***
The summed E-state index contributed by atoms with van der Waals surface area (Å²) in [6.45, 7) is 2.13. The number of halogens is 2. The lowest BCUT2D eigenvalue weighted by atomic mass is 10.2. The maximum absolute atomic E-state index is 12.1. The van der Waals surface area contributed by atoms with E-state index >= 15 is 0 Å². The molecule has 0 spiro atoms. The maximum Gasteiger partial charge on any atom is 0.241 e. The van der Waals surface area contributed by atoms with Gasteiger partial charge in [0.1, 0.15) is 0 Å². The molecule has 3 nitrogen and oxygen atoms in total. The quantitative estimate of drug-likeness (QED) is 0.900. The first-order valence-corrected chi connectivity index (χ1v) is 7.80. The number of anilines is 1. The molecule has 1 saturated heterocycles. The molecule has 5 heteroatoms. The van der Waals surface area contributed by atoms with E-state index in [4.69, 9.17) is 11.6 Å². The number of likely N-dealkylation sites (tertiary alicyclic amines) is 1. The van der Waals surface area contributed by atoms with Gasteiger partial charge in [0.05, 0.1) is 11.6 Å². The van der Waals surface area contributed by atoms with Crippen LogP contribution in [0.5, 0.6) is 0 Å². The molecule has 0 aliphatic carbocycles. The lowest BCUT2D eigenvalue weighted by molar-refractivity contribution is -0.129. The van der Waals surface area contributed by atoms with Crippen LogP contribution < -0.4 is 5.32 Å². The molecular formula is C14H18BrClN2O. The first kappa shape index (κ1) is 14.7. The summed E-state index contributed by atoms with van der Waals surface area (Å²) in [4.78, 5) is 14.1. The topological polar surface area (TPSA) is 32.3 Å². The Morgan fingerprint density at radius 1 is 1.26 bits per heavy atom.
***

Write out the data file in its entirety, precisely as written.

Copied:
The summed E-state index contributed by atoms with van der Waals surface area (Å²) in [6.45, 7) is 2.13. The number of halogens is 2. The lowest BCUT2D eigenvalue weighted by atomic mass is 10.2. The maximum absolute atomic E-state index is 12.1. The van der Waals surface area contributed by atoms with E-state index >= 15 is 0 Å². The molecule has 0 spiro atoms. The maximum Gasteiger partial charge on any atom is 0.241 e. The van der Waals surface area contributed by atoms with Gasteiger partial charge in [0.1, 0.15) is 0 Å². The molecule has 3 nitrogen and oxygen atoms in total. The quantitative estimate of drug-likeness (QED) is 0.900. The first-order valence-corrected chi connectivity index (χ1v) is 7.80. The number of anilines is 1. The molecule has 1 saturated heterocycles. The molecule has 5 heteroatoms. The van der Waals surface area contributed by atoms with E-state index in [4.69, 9.17) is 11.6 Å². The number of likely N-dealkylation sites (tertiary alicyclic amines) is 1. The van der Waals surface area contributed by atoms with Gasteiger partial charge in [0.05, 0.1) is 11.6 Å². The van der Waals surface area contributed by atoms with Crippen LogP contribution in [0.5, 0.6) is 0 Å². The molecule has 0 aliphatic carbocycles. The lowest BCUT2D eigenvalue weighted by molar-refractivity contribution is -0.129. The van der Waals surface area contributed by atoms with Crippen LogP contribution < -0.4 is 5.32 Å². The molecular formula is C14H18BrClN2O. The first kappa shape index (κ1) is 14.7. The summed E-state index contributed by atoms with van der Waals surface area (Å²) in [4.78, 5) is 14.1. The topological polar surface area (TPSA) is 32.3 Å². The Morgan fingerprint density at radius 1 is 1.26 bits per heavy atom.